I was reading the following:http://www.iraqkids.org/christian.html
"The Assyrian Orthodox Church of Antioch and The Diocese of the Armenian Church of Iraq both fall under the Oriental Orthodox Church. The Oriental Orthodox Church split from the Eastern Orthodox Church (aka Greek Orthodox, or Chalcedonian Orthodox) in AD 459 based on disagreements at the Council of Chalcedon. "
Also an official website:http://www.syrianorthodoxchurch.org/east-usa/parishes/paramus.htm
"The Assyrian Orthodox Church of the Virgin Mary has the distinction of being the first Syrian Orthodox Church established in the United States."
Is the usage Assyrian Orthodox popular among SOC?
The Ancient Church of the East has formally or informally utilized the name "Assyrian Orthodox" at some points in its existence and the name has certainly been used by others in reference to it in a way that has suggested that it was its official name. But, the name has also been applied to others.
The Syriac/Syrian Orthodox Church in North America (which also used Assyrian Apostolic Church and Western Assyrian Church as descriptors) fairly commonly (and even officially, at times) styled itself as "Assyrian Orthodox" until at least the 1950s. And, until 1999, one could still encounter it occasionally in a few of their parish names, e.g., St. Mary's Assyrian Orthodox Church in Worcester, MA, its second parish in the US. The change of that parish's name to St. Mary's Syrian Orthodox Church was the subject of much rancor
, resulted in the loss of some parishoners, and was finally effected only after the intervention of His Holiness Patriarch Mor Ignatius Zakka I Iwas, who had addressed the issue in an Encyclical
, almost 20 years earlier. I am fairly certain that the Assyrian Orthodox Church of the Virgin Mary in Paramus, NJ, successor to the first American Syriac parish (to which one of your quotes refers), is the only one in which the older styling is still extant. (The whole issue of "trustee" ownership played a part in this.)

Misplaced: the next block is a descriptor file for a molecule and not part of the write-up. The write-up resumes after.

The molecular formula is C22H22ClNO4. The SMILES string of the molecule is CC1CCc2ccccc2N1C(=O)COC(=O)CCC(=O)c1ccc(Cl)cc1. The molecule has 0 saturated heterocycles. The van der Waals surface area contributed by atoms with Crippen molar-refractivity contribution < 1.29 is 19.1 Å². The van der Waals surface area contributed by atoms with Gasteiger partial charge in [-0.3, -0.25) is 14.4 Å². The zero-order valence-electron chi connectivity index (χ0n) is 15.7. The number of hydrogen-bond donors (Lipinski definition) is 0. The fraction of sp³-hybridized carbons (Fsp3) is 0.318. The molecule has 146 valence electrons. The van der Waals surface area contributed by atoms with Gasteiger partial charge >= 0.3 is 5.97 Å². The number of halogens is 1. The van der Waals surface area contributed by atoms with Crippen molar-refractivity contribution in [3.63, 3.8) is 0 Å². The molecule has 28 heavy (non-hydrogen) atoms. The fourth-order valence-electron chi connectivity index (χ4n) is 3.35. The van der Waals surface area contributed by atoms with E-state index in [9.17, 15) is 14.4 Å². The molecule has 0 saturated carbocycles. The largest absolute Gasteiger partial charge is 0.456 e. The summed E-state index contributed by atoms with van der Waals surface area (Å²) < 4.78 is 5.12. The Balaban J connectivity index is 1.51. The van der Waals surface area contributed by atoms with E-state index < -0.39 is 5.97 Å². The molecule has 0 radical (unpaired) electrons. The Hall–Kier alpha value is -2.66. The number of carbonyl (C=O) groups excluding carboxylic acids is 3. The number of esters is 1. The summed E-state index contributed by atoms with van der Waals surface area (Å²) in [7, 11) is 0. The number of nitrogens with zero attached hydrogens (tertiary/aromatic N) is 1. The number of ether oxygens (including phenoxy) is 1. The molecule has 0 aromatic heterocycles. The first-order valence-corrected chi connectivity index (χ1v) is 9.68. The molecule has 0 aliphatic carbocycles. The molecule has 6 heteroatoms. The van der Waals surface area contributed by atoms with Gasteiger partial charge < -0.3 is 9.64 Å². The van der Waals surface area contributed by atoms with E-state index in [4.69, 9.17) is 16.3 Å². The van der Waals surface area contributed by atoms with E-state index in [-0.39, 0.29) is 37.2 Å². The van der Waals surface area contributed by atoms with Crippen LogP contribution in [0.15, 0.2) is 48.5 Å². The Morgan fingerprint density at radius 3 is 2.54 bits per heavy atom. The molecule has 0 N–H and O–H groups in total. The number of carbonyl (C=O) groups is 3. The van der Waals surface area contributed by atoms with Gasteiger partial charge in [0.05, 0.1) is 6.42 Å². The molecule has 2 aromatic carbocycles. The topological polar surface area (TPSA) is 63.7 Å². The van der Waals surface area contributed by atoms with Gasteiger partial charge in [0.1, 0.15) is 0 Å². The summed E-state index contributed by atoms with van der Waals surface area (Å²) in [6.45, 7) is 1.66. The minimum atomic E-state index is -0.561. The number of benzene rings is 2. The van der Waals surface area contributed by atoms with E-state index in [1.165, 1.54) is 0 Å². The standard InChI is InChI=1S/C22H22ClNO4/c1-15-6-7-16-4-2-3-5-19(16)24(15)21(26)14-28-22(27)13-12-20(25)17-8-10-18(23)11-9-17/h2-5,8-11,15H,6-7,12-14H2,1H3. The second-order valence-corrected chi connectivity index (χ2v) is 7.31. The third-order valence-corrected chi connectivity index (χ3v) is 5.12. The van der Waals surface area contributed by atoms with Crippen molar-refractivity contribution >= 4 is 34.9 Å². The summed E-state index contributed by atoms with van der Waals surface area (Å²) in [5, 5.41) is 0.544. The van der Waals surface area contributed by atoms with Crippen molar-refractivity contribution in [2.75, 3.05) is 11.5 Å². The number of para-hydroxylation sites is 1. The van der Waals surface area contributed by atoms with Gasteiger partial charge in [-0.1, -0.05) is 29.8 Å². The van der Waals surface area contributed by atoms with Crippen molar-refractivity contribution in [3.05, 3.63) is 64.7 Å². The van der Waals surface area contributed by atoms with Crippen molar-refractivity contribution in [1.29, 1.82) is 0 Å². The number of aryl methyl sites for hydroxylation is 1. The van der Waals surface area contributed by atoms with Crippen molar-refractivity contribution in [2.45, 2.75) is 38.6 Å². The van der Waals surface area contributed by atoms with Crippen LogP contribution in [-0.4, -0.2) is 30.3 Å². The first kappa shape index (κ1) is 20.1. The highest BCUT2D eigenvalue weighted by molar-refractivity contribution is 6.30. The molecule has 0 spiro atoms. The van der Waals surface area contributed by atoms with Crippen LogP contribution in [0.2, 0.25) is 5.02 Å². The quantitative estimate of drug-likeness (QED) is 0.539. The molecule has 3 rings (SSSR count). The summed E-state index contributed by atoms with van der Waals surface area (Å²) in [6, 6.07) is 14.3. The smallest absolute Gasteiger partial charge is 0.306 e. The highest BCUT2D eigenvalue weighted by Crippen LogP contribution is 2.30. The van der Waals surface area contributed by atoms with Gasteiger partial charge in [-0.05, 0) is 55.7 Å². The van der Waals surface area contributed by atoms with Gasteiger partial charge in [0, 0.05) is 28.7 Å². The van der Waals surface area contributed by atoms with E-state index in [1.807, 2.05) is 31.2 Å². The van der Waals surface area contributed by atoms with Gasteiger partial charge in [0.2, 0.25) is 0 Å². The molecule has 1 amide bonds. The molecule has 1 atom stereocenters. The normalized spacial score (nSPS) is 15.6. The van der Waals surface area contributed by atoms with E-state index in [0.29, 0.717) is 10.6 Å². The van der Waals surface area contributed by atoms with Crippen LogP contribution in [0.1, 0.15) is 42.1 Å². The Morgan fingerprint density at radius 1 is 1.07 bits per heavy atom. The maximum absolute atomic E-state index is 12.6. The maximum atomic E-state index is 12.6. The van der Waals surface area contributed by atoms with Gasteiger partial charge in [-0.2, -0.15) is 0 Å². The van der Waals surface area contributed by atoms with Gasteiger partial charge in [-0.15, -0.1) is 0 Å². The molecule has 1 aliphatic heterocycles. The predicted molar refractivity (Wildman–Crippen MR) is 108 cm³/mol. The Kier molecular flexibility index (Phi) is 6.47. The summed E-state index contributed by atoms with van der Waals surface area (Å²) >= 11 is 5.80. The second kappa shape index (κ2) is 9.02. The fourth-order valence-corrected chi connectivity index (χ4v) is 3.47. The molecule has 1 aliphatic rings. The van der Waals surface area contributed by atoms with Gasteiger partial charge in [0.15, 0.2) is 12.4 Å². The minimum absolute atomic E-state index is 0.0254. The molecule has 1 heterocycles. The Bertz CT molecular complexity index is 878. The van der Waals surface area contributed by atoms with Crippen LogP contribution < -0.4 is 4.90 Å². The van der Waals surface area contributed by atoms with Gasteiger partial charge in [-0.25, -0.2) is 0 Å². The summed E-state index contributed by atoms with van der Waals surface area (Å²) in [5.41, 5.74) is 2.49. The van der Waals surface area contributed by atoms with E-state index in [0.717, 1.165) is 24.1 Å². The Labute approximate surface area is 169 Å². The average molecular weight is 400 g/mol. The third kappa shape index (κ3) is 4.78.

In the late 19th and early 20th century, the Syriacs were initially loath to use "Syrian" as an identifier in the US because of concern that they would be confused with the Syrian (Antiochian) Orthodox, whose Catholic counterparts, we Melkites, were also most frequently termed "Syrian Catholics". (As the non-Chalcedonian Assyrians had virtually no presence in the US until much later than the Syriacs, there was little likelihood of confusion between those two groups.) Ultimately, the issue of who would use the designation "Syrian Orthodox Church of Antioch" was the subject of a civil court case between the two US hierarchs; the Syriacs won and, from that point onward, the Syrian (Rum) Orthodox had to be content with "Antiochian". A thesis done a few years ago at St. Vladimir's presents a nice summary of the history and the issues about the name, including reasons for their original assumption of "Assyrian" as an identifier. See: Syriac Orthodox Church in North America
There are still a couple of Syriac organizations that use "Assyrian", most notably Beth Suryoyo Assyrian
, which I believe is considered to be a somewhat controversial group (along the lines of some of the more outspoken Catholic and Orthodox lay organizations) - not actually involved in promoting dissent, but certainly outspoken on what it perceives as abuses of authority, etc.
(and there has been an ongoing, particularly nasty hierarchy-clergy-laity dispute
in the West Coast Syriac Orthodox diocese for some time now).
Also, either "Assyrian Orthodox" or "Orthodox Assyrians" was used by those Assyrians who came into communion with the Russian Orthodox
and, ultimately, were assimilated into ROCOR. They had one church surviving in Baghdad which one author reported as accepting RO "dogma", but neither its jurisdiction or liturgy, although at least some of them were, for a time, induced to abandon their own liturgical praxis and accept the Liturgy of Saint John Chrysostom in Syriac. See pages 11 and 12 of A History of the Chaldean Mass
Also, one Syriac site, which eludes me at the moment, makes reference to the fact that it is still the practice of the Armenian Apostolic Church to refer to the Syrian Orthodox as "Assyrian Orthodox".